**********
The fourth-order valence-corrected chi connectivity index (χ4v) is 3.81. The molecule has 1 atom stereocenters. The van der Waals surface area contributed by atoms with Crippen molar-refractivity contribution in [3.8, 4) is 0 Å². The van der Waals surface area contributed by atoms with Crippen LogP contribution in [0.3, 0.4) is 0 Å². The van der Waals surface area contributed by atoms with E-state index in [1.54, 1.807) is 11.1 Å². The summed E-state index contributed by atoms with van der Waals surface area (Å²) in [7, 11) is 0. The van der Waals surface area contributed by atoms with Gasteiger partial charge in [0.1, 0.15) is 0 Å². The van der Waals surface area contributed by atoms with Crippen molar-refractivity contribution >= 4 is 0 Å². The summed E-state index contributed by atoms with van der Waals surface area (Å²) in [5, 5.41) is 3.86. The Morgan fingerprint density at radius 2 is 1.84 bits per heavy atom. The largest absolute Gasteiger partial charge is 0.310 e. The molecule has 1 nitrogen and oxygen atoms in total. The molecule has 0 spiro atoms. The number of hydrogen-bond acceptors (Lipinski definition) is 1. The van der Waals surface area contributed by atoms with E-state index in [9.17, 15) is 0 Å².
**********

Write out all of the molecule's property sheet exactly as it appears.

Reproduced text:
The fourth-order valence-corrected chi connectivity index (χ4v) is 3.81. The molecule has 1 atom stereocenters. The van der Waals surface area contributed by atoms with Crippen molar-refractivity contribution in [3.8, 4) is 0 Å². The van der Waals surface area contributed by atoms with Crippen LogP contribution in [0.3, 0.4) is 0 Å². The van der Waals surface area contributed by atoms with E-state index in [1.54, 1.807) is 11.1 Å². The summed E-state index contributed by atoms with van der Waals surface area (Å²) in [7, 11) is 0. The van der Waals surface area contributed by atoms with Gasteiger partial charge in [0.1, 0.15) is 0 Å². The van der Waals surface area contributed by atoms with Crippen molar-refractivity contribution >= 4 is 0 Å². The summed E-state index contributed by atoms with van der Waals surface area (Å²) in [5, 5.41) is 3.86. The Morgan fingerprint density at radius 2 is 1.84 bits per heavy atom. The largest absolute Gasteiger partial charge is 0.310 e. The molecule has 1 nitrogen and oxygen atoms in total. The molecule has 0 spiro atoms. The number of hydrogen-bond acceptors (Lipinski definition) is 1. The van der Waals surface area contributed by atoms with E-state index in [9.17, 15) is 0 Å².